Duncan’s Economic Blog

UK Downgrade?

Posted in Uncategorized by duncanseconomicblog on May 21, 2009

S&P, the ratings agency, has placed the UK’s AAA bond rating on ‘negative outlook’. This means they are ‘considering’ downgrading it in the future.

 In the context of the large expected rise in public sector debt, this is not surprising.

 The full S&P statement is here.

 First off – let’s not panic.

 They are talking about moving us, at some point in the future, to AA, the second highest rating. They are not saying we are heading for bankruptcy/the IMF whatever. Let’s keep some perspective.

 Second at 10.30am this morning (after the negative outlook), there was bond auction. We sold £4.5bn of 5 year gilts at an average interest rate of only 2.91%. Clearly the markets are not as paniced as the right is about to suggest they are. We received £13bn of bids, in other words there were plenty of people willing to lend to us.

 Third, it’s worth reading the actual S&P release (my emphasis):

 We note that there is support across the political spectrum for additional fiscal tightening. However, the parties’ intentions will likely remain unclear until the next administration is formed after the general election, due by mid-2010. How quickly the government can stabilize and then reduce the government debt burden will also depend on the timing and shape of the economic recovery and whether the cost of government support of the banking system is higher than we currently assume, areas where we also see continued downside risks.


   “The rating could be lowered if we conclude that, following the election, the next government’s fiscal consolidation plans are unlikely to put the U.K. debt burden on a secure downward trajectory over the medium term,” Mr. Beers said. “Conversely, the outlook could be revised back to stable if comprehensive measures are implemented to place the public finances on a sustainable footing, or if fiscal outturns are more benign than we currently anticipate.”

 This downgrade, if it happens, will not happen until after the election. At that point it will be imperative for the government to set out a credible plan to return the finances to balance, I favour doing it mainly through tax rises, the Tories through mainly spending cuts. Either way, the new Government will be forced to act very quickly in setting out plans.

 I am not trying to ignore the significance of all this.  But let’s keep some perspective.


5 Responses

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  1. CharlieMcMenamin said, on May 21, 2009 at 1:06 pm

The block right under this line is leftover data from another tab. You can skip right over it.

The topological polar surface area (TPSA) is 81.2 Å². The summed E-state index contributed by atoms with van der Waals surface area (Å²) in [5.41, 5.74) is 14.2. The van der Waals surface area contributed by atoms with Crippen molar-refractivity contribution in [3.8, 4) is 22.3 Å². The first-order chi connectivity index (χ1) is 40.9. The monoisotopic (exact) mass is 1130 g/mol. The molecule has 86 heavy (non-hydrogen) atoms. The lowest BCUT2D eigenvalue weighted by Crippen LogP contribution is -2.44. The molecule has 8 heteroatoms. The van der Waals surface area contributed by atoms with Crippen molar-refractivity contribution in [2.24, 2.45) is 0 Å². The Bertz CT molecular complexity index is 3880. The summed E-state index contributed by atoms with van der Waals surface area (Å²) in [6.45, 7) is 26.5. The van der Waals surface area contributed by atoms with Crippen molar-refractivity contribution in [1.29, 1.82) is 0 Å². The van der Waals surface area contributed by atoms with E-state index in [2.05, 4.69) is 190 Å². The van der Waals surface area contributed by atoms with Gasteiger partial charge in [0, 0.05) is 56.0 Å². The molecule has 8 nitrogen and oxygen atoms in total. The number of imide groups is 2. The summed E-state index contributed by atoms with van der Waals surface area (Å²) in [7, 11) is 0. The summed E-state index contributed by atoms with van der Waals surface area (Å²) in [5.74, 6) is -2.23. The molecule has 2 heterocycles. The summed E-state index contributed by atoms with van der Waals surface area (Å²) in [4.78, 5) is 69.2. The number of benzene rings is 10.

Duncan, I’m not going to question your economic judgment on the significance of this. You do sound a little on the Corporal Jones side ( ‘Don’t Panic”!) to my untutored ear, but I know you are far better informed than I on these matters.

    But I do think the politics of it are very far-reaching indeed. It may well mean the Tories can run a election campaign openly calling for massive slashing of state spending. It certainly adds to the chances of an implosion of this current govt…

  2. VinoS said, on May 21, 2009 at 5:48 pm

    Also, why should we trust the ratings agencies? Didn’t they completely fail over evaluating CDOs, MBSs etc during the house-price boom?

  3. snowflake5 said, on May 21, 2009 at 11:25 pm

    A substantial part of the debt on the govt’s books is actually liabilities from Northern Rock, Bradford and Bingley, LLoyds/Hbos and RBS – and this debt is not serviced by the taxpaper but from income generated by the banks’ assets.

    Once those firms are privatised the debt will disappear. I think the Treasury are planning to sell Northern Rock at the end of this year to get their debt off the books. No doubt if Lloyds or RBS shares recover that debt will disappear from the govt’s books too.

  4. VinoS said, on May 21, 2009 at 11:32 pm

    It would be a bad idea to sell off the banks too quickly. The state would not be able to get a good price for them in current market conditions.

    If the gov’t ever does want to privatise the banks it owns or part-owns [and i wouldn’t be keen on that] then at least it should wait until the next boom and the share prices are v.high.

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